I lived in Japan in 1991. When I was having a conversation with someone, they would always nod their head as if they completely understood the message I was trying to convey.
It turns out that was not the case. The nodding was a sign of respect. When I began to inquire if they understood what I was trying to say — it became clear that the answer was usually no.
Many physicians are surprised by the findings of a group of Yale researchers who were recently published in the Archives of Internal Medicine.
They found a huge disconnect and a huge communication gap existed between patients and physicians.
- more than 80% of patients did not know the physician taking care of them
- nearly 50% of patients did not know their admission diagnosis
On the flip side:
- the majority of doctors thought the patients knew their name
- the vast majority of doctors thought the patients had understood their diagnosis
And these results were controlled for many of the variables you would assume would lead to an increase in the communication gap.
Many years ago, I usually concluded each office visit with a question. Did you understand what we discussed? Did you understand your diagnosis and treatment plan?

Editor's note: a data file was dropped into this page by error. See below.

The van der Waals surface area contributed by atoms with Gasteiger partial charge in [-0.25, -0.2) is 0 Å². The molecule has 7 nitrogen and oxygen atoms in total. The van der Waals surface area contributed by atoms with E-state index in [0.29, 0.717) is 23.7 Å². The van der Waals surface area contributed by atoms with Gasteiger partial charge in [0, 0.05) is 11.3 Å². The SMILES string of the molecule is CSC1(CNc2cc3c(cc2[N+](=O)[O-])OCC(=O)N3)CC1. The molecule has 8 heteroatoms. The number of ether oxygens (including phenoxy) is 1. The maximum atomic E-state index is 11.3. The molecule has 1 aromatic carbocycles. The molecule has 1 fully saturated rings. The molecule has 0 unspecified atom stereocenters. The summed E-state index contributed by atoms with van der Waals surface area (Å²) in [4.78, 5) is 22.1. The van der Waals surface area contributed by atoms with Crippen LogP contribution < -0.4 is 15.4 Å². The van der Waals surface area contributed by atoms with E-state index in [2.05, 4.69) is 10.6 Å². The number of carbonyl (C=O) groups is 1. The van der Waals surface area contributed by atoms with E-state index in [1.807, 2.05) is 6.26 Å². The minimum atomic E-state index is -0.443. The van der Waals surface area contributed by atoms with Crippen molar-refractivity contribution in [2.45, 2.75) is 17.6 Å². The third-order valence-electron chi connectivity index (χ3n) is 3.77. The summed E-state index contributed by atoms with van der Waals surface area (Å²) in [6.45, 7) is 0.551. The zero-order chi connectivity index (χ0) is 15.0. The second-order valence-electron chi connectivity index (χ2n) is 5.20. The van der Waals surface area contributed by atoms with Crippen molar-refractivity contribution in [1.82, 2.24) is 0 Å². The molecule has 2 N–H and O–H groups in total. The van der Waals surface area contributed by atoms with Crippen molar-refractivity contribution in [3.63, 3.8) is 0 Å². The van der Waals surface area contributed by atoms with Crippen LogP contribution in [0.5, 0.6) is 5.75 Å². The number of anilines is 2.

I was surprised at how often the answer was “a little,” “most of it,” or just plain “no.” I was spending a lot of time interacting and discussing the aforementioned issues with my patients, and many were nodding their heads as if they understood what I was saying.
So I worked on improving my approach, communication skills, and started using visual tools and simple diagrams and gradually the answer to the questions posed changed to “yes.”
I believe that a physician should seek to elicit from the patient an acknowledgement that they understand their diagnosis, treatment plan, and options.
A simple inquiry can go a long way to minimize the physician-patient communication gap.
Howard Luks is an orthopedic surgeon who blogs at his self-titled site, Howard J. Luks, MD.
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